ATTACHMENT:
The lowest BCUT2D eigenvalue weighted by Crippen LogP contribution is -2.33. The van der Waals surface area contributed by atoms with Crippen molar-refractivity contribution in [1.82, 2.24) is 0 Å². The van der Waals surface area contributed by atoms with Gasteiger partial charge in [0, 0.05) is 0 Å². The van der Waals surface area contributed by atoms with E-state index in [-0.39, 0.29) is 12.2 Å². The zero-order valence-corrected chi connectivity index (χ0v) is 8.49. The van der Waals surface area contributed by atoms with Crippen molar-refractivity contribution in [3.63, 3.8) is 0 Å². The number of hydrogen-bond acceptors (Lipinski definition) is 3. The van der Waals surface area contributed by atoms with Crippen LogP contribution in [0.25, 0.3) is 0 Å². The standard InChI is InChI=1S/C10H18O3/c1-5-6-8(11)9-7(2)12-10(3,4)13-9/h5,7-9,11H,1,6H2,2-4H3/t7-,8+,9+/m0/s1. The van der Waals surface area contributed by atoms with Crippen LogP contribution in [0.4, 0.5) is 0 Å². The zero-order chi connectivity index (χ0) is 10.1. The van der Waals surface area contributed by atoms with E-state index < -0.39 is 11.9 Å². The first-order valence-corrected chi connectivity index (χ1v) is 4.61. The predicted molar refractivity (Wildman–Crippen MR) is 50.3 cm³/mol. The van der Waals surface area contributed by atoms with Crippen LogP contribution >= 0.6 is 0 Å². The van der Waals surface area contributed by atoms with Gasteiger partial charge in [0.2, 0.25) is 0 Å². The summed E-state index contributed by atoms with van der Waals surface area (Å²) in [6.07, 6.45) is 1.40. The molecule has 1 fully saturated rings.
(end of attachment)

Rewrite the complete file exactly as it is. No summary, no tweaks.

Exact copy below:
The lowest BCUT2D eigenvalue weighted by Crippen LogP contribution is -2.33. The van der Waals surface area contributed by atoms with Crippen molar-refractivity contribution in [1.82, 2.24) is 0 Å². The van der Waals surface area contributed by atoms with Gasteiger partial charge in [0, 0.05) is 0 Å². The van der Waals surface area contributed by atoms with E-state index in [-0.39, 0.29) is 12.2 Å². The zero-order valence-corrected chi connectivity index (χ0v) is 8.49. The van der Waals surface area contributed by atoms with Crippen molar-refractivity contribution in [3.63, 3.8) is 0 Å². The number of hydrogen-bond acceptors (Lipinski definition) is 3. The van der Waals surface area contributed by atoms with Crippen LogP contribution in [0.25, 0.3) is 0 Å². The standard InChI is InChI=1S/C10H18O3/c1-5-6-8(11)9-7(2)12-10(3,4)13-9/h5,7-9,11H,1,6H2,2-4H3/t7-,8+,9+/m0/s1. The van der Waals surface area contributed by atoms with Crippen LogP contribution in [0.4, 0.5) is 0 Å². The zero-order chi connectivity index (χ0) is 10.1. The van der Waals surface area contributed by atoms with E-state index < -0.39 is 11.9 Å². The first-order valence-corrected chi connectivity index (χ1v) is 4.61. The predicted molar refractivity (Wildman–Crippen MR) is 50.3 cm³/mol. The van der Waals surface area contributed by atoms with Crippen LogP contribution >= 0.6 is 0 Å². The van der Waals surface area contributed by atoms with Gasteiger partial charge in [0.2, 0.25) is 0 Å². The summed E-state index contributed by atoms with van der Waals surface area (Å²) in [6.07, 6.45) is 1.40. The molecule has 1 fully saturated rings.